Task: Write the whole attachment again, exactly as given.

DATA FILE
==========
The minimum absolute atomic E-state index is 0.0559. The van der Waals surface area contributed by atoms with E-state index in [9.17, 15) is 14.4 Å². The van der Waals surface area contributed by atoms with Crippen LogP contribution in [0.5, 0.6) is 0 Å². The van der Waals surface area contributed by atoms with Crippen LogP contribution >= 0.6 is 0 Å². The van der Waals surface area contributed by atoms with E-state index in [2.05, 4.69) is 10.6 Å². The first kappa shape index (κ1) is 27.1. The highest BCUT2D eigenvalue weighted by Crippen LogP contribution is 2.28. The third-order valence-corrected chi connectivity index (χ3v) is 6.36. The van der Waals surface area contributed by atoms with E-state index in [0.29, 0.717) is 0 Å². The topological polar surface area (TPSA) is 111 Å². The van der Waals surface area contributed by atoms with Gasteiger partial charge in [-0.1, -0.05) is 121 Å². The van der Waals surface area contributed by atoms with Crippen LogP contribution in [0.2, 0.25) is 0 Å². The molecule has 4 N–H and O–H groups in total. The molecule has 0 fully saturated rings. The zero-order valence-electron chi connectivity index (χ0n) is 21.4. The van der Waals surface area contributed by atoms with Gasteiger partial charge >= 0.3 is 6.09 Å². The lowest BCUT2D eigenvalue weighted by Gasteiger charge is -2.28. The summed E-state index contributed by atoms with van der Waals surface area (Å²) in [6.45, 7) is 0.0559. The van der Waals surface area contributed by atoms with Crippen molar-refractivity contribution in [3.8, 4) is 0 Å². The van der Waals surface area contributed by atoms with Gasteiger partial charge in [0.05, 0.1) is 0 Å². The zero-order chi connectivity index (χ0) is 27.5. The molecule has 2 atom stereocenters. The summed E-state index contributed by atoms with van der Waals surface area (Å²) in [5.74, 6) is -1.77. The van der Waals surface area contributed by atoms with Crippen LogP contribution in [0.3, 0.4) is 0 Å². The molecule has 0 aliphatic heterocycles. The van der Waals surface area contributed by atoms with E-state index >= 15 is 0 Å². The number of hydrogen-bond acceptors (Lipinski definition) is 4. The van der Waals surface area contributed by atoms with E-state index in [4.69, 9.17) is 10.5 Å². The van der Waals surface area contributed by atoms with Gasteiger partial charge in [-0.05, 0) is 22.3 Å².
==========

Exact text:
The minimum absolute atomic E-state index is 0.0559. The van der Waals surface area contributed by atoms with E-state index in [9.17, 15) is 14.4 Å². The van der Waals surface area contributed by atoms with Crippen LogP contribution in [0.5, 0.6) is 0 Å². The van der Waals surface area contributed by atoms with Crippen LogP contribution >= 0.6 is 0 Å². The van der Waals surface area contributed by atoms with E-state index in [2.05, 4.69) is 10.6 Å². The first kappa shape index (κ1) is 27.1. The highest BCUT2D eigenvalue weighted by Crippen LogP contribution is 2.28. The third-order valence-corrected chi connectivity index (χ3v) is 6.36. The van der Waals surface area contributed by atoms with E-state index in [0.29, 0.717) is 0 Å². The topological polar surface area (TPSA) is 111 Å². The van der Waals surface area contributed by atoms with Gasteiger partial charge in [-0.1, -0.05) is 121 Å². The van der Waals surface area contributed by atoms with Crippen LogP contribution in [0.2, 0.25) is 0 Å². The molecule has 4 N–H and O–H groups in total. The molecule has 0 fully saturated rings. The zero-order valence-electron chi connectivity index (χ0n) is 21.4. The van der Waals surface area contributed by atoms with Gasteiger partial charge >= 0.3 is 6.09 Å². The lowest BCUT2D eigenvalue weighted by Gasteiger charge is -2.28. The summed E-state index contributed by atoms with van der Waals surface area (Å²) in [6.45, 7) is 0.0559. The van der Waals surface area contributed by atoms with Crippen molar-refractivity contribution in [3.8, 4) is 0 Å². The van der Waals surface area contributed by atoms with Gasteiger partial charge in [0.05, 0.1) is 0 Å². The zero-order chi connectivity index (χ0) is 27.5. The molecule has 2 atom stereocenters. The summed E-state index contributed by atoms with van der Waals surface area (Å²) in [5.74, 6) is -1.77. The van der Waals surface area contributed by atoms with Crippen LogP contribution in [0.3, 0.4) is 0 Å². The molecule has 0 aliphatic heterocycles. The van der Waals surface area contributed by atoms with E-state index >= 15 is 0 Å². The number of hydrogen-bond acceptors (Lipinski definition) is 4. The van der Waals surface area contributed by atoms with E-state index in [4.69, 9.17) is 10.5 Å². The van der Waals surface area contributed by atoms with Gasteiger partial charge in [-0.05, 0) is 22.3 Å².